Monday, May 10, 2010

All's Well that Ends Well on Mother's Day

So even though it was going to be a busy weekend and it was Mother's day, my better half had to work and I knew she'd rather stay in to eat than go out. We had a rack of ribs in the fridge with her name on it. As you will read on, today's story is full of unexpected twists and turns and probably should not have turned out an edible food product, but it actually turned out some nice ribs. My wife and my mom are usually the biggest critics of my backyard shenanigans including barbecue, but neither of them had any complaints.

One running theme in my short lived blog is that I'm experimenting with different charcoals and that I havn' found anything I liked. I've been thinking lately about lump and after the reviews I saw of Cowboy at HD and the cost, I picked up some Argentinean lump, 20 pounds for ten bux. More on that later.

A close up of the lump

For those of you familiar with the Char-Griller brand, I had to do some last minute MacGyvering on my charcoal tray, because the end rail- the one with the indentation for the hook to attach- broke loose. I drilled a hole and attached it to the next one using some bare wire I had around. Stuff like this makes me want to learn to weld.

Last year's homebrew- not fit for human consumption but fit for vapor-basting my ribs.

These ribs were rubbed with what I call my turmeric rub. Go to, find their recipe for 'best odds rib rub' I think it's called, and substitute turmeric for mustard. The first rub I ever made- I found it, wanted to make it, and made do with what I had around the house. Gives nice flavor and a nice bark. Some rainy weekend I'll elaborate on it.

Here's where my problems started.. After taking forever (40 mins) to get ready in the chimney, moved it to the Side Fire Box. The temperature reading on the grill level (not stock) thermometer would not go above 150- After a while I added a 2nd chimney of the lump with the same result. Pissed me off. I eventually dumped my coal box inside the main smoker chamber to one side and separated it from the meat with my home made heat shield. I supplemented that with the rest of the Kingsford Competition Ive been bitching about which got my heat where it needed to be and higher.

This was all taking so long I was starving. I took advantage of having a hot side of the grill and threw on some frozen puck burgers for my parents who were over and I. These things were so frozen I had to grill them for a minute or two to separate them. Even then if took some elbow grease and the WMD I use as a spatula.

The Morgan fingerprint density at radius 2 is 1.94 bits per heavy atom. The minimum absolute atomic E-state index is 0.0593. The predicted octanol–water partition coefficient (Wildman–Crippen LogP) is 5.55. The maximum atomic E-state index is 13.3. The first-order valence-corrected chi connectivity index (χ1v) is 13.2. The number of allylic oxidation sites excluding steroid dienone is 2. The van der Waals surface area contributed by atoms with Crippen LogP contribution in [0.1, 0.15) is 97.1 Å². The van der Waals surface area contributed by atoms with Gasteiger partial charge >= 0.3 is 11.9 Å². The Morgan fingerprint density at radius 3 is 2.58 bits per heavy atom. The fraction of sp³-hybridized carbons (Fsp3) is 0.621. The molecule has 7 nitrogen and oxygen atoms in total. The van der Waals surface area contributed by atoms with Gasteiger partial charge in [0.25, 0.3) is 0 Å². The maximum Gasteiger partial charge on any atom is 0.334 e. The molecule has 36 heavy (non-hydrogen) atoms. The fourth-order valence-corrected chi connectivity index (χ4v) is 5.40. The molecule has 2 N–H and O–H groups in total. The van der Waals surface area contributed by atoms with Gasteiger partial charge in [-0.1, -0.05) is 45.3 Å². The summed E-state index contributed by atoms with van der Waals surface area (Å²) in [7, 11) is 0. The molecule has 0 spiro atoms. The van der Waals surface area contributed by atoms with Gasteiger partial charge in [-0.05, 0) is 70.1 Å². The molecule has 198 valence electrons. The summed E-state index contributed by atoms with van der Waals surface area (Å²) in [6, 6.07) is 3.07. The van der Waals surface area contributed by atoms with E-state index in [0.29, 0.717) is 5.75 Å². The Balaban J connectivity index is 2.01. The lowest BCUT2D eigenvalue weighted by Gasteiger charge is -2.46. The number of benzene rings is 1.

On top of everything else my thermometer was dodgy. The plug the probe goes into recently pushed itself into the housing of the device, so I took it apart, found the plug part, and superglued it in place. A couple of other bits and pieces fell out but who's counting? Now the thing turns on and off at will and the temp it reads varies by a range of about 30 degrees. What you see below is after about 2 hours of cooking- 191- highly unlikely.

All in all a thin area at the end was crispy but the rest turned out to be a good rack of ribs for Mother's day.

Turned out good. The end.

Lessons learned:
-The lump charcoal was a good deal price wise, and made some nice burgers, but does not produce enough indirect heat at least for my smoker. Does anyone else have experience? Please comment away-
-The Kford Comp I was complaining about saved the day. 

-Even when things zig when you think they will zag, you can still get a decent meal out of it.

Wondering now what my next fuel source experiment should be. I'm going in on a cord of firewood with some guys, all hardwood supposedly. I'll have to get my boy scout field guide and try to identify some hickory or mesquite in it, maybe cherry would be more likely here in NJ. Maybe I should forget about charcoal and go caveman style with the logs.


Rene said...

Dear Anonymous,

Can't help but feel like I'm at a disadvantage here, you seem to know us pretty well so feel free to ship up some of that oak. According to my neighbors my smoking action seems real enough so we have no complaints. We had a great mother's day, thanks.


gopopgo said...

The ribs look good. I've never competed before, but I was briefly considering going to and I noticed that their rule state: ""All competition elements must be cooked over a wood fire- no charcoal or gas allowed!" Currently, I'm getting really good results with my Weber 2820 and Kingsford charcoal, but I'm definitely interested in trying wood fire. Looking forward to more of your posts!


Ishmael said...

I'm about to buy a new house. The house comes with a gas grill. My wife says that to make good barbecued ribs you need to use real charcoal but I think that is crap. I mean why should I pay my good money for a charcoal grill when I'll have a gas one for free and besides just turning a knob is a lot easier then all that messy charcoal. What do you think, René?

Rene said...

Hi Ish,

Thanks for posting. I do have a gas grill and have smoked on it so I can speak from experience here. Smoking takes some time, you should plan a minimum of 4 hours from the time you start heating your grill to when your food should be ready, often more. You can smoke on a gas grill by lighting one side and putting a metal bx of soaked cips over the fire and your meat on the other side. However I found this not to be economical because of how much propane it went through, about half a tank for one 4 hour smoking session. There is also a flavor element charcoal gives that gas can't do, so my verdict is while it is possible to smoke on a gas grill, my preference is charcoal. Having said that I have not settled on what I want to be my regular charcoal.


martin frankly said...
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